You may have read the recent comparisons between Europe’s energy crisis and the collapse of Lehman Brothers.
Two experts told me this weekend that the analogy is only suitable in the sense that it is a systemic risk with a huge amount of money involved, but there is a fundamental difference.
In 2008, Lehman Brothers had actually increased the value of near-worthless securities to such an extent that when the bubble burst, a catastrophe ensued even though the U.S. government orchestrated a bailout for the banks (although not for Lehman. ).
So the current crisis of Europe is a Lehman moment, in the sense that the government is intervening to avoid a systemic collapse, although not in the sense that utilities were speculating, short-selling or supplying empty goods.
Does this make sense?
Let’s dive deeper.
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1. European utility companies hedging their sales with futures contracts they are facing a $ 1 trillion crisis since escalating energy prices pushed collateral requirements soaring.
The size of these margin calls is far greater than what otherwise healthy power companies can handle.
Kristian Ruby, Eurelectric’s secretary general of the energy industry, told me it’s not the fundamentals of these companies that are flawed.
“It’s the bad situation that was triggered by a purposeful attempt to disrupt the market,” explained Ruby.
Think back to Lehman Bros – the boom in subprime mortgages that led to 2008 burdened banks with toxic assets. The investment bank had to file for bankruptcy after bailout negotiations failed.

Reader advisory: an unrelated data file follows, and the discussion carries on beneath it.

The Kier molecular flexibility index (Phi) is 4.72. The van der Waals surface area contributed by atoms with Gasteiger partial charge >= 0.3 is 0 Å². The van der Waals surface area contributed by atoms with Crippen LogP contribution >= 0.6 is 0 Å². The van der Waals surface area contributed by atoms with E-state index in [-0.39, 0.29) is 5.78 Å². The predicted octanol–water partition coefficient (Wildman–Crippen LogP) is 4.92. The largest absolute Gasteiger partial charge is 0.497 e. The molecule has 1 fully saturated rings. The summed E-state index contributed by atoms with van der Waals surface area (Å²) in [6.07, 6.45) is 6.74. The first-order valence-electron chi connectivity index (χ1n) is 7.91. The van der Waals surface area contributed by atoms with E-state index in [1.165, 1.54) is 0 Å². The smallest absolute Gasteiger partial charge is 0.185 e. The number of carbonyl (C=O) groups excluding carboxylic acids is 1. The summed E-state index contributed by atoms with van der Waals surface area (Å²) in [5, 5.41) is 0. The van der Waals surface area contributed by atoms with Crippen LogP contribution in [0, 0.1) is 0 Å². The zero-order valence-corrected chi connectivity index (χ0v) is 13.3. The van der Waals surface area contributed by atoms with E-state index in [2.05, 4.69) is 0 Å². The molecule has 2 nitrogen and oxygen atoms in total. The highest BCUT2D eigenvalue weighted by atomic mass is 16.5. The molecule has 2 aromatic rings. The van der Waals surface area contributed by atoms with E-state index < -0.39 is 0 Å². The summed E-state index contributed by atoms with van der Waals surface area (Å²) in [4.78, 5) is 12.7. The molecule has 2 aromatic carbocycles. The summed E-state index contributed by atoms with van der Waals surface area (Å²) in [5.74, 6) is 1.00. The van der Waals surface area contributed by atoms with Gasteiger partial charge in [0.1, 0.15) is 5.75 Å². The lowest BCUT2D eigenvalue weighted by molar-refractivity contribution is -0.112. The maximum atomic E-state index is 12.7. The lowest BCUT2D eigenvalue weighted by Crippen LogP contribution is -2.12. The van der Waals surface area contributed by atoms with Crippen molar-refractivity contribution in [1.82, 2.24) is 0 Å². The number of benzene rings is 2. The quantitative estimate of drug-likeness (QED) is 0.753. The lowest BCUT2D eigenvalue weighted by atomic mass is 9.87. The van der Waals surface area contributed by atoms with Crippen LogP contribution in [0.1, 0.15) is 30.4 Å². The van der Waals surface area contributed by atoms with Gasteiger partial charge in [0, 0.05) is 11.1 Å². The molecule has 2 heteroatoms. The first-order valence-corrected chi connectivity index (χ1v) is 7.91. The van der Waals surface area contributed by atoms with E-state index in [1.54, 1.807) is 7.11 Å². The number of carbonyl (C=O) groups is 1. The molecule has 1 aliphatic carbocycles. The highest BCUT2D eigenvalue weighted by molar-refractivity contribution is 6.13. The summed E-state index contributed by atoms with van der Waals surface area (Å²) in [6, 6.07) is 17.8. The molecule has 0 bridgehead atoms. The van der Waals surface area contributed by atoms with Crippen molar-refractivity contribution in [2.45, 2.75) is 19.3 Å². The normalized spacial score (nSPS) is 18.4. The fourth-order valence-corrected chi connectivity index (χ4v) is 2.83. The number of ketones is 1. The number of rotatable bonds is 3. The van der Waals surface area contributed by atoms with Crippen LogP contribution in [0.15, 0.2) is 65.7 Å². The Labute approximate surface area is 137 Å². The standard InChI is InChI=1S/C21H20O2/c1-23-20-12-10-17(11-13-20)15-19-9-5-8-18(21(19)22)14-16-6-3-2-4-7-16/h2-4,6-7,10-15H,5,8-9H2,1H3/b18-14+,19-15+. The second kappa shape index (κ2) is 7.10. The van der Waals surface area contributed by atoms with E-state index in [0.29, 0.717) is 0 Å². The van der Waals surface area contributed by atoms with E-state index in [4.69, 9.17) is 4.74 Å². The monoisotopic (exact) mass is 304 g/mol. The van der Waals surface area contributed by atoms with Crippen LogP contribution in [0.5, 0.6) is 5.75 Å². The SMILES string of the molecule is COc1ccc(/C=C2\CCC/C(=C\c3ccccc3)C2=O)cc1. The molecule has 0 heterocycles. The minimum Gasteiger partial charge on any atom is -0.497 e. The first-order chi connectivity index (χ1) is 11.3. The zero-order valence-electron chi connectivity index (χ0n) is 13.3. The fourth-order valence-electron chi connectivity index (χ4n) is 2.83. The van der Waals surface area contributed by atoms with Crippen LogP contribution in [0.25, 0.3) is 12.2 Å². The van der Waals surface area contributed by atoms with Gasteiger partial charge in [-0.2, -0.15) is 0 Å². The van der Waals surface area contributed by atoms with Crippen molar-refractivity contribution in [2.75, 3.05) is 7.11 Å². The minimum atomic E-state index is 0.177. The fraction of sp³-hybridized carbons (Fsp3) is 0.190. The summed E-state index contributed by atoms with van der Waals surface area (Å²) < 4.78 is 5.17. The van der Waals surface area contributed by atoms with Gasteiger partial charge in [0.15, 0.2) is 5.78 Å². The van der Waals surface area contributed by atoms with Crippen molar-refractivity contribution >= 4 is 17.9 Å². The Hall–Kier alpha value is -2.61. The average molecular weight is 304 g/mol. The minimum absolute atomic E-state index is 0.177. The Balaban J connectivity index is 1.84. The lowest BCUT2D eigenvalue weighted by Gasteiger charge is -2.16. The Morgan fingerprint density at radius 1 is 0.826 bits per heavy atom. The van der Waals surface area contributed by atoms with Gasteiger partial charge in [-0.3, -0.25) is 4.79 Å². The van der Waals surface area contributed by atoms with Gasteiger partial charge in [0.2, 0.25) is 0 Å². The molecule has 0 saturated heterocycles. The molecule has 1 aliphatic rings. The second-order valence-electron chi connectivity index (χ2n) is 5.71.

Some European governments are already moving to provide liquidity to the energy sector, and power companies will be able to pay off those debts because they still have millions of paying customers.
“We will not see a bubble of false value burst [like Lehman Brothers]but we could see bad consequences with healthy companies having to go bankrupt if this is not handled well, ”Ruby added.
Tim Gramatovich, investment director at Gateway Credit Partners, he told me something like this: utility companies weren’t doing anything wrong, but they were in the wrong place at the wrong time.
“These companies followed their rules, they weren’t speculating or shorting the gas,” he told me on the phone Friday.
“These are monstrous numbers. Nobody really knows how much money, or the length of the challenge. There is a war prize and a risk reward built into the energy markets, but no one knows that number.”
Get the full scoop here.
What do you expect them to do after the European governments? What does an intervention look like? E-mail firstname.lastname@example.org or tweet @philrosenn.
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Curated by Phil Rosen in New York. (Comments or suggestions? Email email@example.com or tweet @philrosenn).